Costing justice

Walker, Andrew (2012) Costing justice. BSc dissertation, University of Portsmouth.

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    Abstract

    Under the austerity measures announced by the coalition Government in 2010, the Ministry of Justice is required to reduce spending by 23% before April 2015 whilst still ensuring that an already over stretched criminal justice system remains fit for purpose. Therefore, the aim of this study is to identify if the use of restorative justice can make efficiency savings for the Ministry of Justice. In order to achieve this aim this study will look at the basic principles of RJ in order to draw attention to the opposing arguments for and against its use within the CJS. It will review the costs incurred by the Ministry of Justice in delivering traditional justice in England and Wales. The study will review the findings of existing work into the RJ programmes in an attempt to identify the costs involved in delivering RJ before drawing comparisons with the cost of delivering traditional justice with the costs of delivering RJ programmes.
    Using a restorative approach to dealing with crime is unlikely to present any efficiency savings for the Ministry of Justice unless there is a real change in emphasis on how it is used within the criminal justice system. This is because within the criminal justice system all offences are dealt with in some form by the traditional justice processes before having any chance of being referred to a restorative justice approach. This means that any restorative justice costs are in addition to the costs incurred by the traditional forms of justice and therefore no efficiency savings would be realised. However, the analysis of the figures in this study shows that restorative justice has a real potential to make significant savings for the Ministry of Justice and wider society if an agreement can be reached on how restorative justice could be used as an alternative to the more traditional forms of justice.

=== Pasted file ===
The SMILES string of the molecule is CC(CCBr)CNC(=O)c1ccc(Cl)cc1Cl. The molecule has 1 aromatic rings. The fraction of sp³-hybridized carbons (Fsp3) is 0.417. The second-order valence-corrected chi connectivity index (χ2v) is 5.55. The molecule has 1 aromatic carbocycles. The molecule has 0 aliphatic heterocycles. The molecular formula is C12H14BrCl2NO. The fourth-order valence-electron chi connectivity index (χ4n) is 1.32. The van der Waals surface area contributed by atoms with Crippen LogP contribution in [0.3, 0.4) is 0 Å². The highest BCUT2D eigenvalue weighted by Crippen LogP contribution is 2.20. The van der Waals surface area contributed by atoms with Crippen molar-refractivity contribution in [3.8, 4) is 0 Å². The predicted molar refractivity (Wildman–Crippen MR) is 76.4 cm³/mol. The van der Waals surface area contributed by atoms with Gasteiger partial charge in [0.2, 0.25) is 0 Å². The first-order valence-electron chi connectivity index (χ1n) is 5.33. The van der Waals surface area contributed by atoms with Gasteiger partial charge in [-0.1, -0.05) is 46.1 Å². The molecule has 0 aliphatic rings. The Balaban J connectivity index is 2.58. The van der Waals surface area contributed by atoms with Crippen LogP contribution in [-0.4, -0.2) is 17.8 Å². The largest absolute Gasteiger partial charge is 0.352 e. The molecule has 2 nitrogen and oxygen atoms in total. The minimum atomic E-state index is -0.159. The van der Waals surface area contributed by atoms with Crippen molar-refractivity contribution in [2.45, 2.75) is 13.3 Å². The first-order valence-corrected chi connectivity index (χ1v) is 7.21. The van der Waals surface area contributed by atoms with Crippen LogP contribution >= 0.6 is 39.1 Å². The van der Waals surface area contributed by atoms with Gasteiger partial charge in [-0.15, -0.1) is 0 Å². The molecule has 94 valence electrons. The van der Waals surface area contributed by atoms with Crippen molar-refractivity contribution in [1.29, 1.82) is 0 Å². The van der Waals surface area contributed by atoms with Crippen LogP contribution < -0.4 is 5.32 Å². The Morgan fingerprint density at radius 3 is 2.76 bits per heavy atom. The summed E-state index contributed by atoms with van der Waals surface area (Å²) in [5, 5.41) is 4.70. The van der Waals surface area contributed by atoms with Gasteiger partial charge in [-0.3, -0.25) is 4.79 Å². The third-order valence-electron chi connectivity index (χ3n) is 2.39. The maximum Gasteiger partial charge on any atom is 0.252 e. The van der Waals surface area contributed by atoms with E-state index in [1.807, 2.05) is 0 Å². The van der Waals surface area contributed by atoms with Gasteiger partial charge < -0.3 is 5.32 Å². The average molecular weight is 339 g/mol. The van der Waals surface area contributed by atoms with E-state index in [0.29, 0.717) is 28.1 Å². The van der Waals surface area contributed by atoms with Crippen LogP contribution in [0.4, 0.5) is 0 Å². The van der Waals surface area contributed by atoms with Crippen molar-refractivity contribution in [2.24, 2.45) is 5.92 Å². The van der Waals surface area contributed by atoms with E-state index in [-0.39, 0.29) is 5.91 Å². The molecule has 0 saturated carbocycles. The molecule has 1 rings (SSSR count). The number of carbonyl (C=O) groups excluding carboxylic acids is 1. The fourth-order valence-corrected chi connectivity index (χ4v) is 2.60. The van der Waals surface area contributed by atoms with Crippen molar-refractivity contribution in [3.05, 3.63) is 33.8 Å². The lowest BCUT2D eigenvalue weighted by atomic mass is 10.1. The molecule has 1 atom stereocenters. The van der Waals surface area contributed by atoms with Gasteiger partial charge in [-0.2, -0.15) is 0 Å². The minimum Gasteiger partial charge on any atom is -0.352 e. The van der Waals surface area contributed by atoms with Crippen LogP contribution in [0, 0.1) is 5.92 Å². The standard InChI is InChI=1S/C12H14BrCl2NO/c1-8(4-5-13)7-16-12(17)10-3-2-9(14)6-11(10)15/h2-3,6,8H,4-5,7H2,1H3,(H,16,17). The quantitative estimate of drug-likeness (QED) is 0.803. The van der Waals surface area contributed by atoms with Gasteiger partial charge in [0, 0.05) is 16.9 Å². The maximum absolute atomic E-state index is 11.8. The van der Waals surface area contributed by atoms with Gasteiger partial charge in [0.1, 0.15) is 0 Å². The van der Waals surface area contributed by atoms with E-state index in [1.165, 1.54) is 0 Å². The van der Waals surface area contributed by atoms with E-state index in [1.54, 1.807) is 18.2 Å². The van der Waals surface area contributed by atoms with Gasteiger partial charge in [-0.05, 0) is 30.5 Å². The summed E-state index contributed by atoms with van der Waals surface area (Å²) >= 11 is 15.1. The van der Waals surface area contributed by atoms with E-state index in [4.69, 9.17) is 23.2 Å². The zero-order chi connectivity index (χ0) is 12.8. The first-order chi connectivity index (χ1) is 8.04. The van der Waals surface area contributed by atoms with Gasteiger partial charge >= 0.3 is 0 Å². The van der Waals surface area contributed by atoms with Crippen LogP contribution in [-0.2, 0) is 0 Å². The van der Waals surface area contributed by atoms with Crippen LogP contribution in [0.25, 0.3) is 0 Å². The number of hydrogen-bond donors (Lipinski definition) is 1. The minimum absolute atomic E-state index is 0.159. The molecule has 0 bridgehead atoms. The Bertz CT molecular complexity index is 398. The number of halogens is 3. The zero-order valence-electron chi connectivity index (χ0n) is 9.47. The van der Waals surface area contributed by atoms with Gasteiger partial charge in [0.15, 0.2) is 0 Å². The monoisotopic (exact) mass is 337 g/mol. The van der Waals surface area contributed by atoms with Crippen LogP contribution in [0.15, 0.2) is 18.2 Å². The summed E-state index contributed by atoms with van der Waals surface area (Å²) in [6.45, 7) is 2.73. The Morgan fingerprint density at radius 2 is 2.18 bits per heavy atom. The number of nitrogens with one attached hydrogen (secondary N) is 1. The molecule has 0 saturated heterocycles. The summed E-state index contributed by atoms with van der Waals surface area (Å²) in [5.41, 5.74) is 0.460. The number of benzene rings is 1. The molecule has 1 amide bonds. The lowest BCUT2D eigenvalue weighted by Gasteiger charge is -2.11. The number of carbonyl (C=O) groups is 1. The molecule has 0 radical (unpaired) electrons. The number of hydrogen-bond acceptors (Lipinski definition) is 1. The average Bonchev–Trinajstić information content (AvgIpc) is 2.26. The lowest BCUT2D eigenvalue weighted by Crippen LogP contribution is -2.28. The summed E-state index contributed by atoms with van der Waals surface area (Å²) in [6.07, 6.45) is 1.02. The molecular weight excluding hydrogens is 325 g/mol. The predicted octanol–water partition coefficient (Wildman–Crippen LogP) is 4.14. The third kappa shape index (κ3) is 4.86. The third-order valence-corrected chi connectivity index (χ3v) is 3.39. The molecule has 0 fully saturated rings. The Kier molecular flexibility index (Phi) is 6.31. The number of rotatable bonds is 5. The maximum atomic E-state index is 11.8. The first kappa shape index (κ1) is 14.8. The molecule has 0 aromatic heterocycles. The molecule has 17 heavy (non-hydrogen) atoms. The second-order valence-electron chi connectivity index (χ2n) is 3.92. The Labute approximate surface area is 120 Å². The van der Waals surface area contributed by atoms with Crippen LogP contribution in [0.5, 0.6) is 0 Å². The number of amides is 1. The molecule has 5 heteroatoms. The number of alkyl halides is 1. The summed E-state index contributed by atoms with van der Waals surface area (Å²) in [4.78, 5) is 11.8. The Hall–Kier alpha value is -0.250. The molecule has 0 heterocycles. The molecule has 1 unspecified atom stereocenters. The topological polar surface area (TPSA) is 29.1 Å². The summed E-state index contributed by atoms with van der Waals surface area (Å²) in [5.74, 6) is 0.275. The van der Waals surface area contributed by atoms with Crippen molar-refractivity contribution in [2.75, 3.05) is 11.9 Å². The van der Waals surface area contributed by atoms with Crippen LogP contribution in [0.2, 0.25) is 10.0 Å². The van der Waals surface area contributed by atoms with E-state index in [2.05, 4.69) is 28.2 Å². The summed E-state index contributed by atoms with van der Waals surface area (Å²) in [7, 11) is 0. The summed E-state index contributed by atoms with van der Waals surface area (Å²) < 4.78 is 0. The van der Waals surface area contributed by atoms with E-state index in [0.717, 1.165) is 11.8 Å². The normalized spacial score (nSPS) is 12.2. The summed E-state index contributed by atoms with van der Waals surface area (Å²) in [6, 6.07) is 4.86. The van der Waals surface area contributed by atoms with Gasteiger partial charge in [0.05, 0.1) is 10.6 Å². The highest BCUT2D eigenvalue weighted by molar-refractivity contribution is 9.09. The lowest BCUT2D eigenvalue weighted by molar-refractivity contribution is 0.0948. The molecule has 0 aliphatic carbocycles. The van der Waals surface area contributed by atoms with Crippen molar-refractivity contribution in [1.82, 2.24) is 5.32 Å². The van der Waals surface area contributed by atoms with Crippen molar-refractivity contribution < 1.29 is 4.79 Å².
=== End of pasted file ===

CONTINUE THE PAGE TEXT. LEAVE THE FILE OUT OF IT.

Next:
Item Type: Dissertation
    Departments/Research Groups: Faculty of Humanities and Social Sciences > Institute of Criminal Justice Studies
    Depositing User: Jane Polwin
    Date Deposited: 14 Nov 2012 16:04
    Last Modified: 28 Jan 2015 12:11
    URI: http://eprints.port.ac.uk/id/eprint/9698

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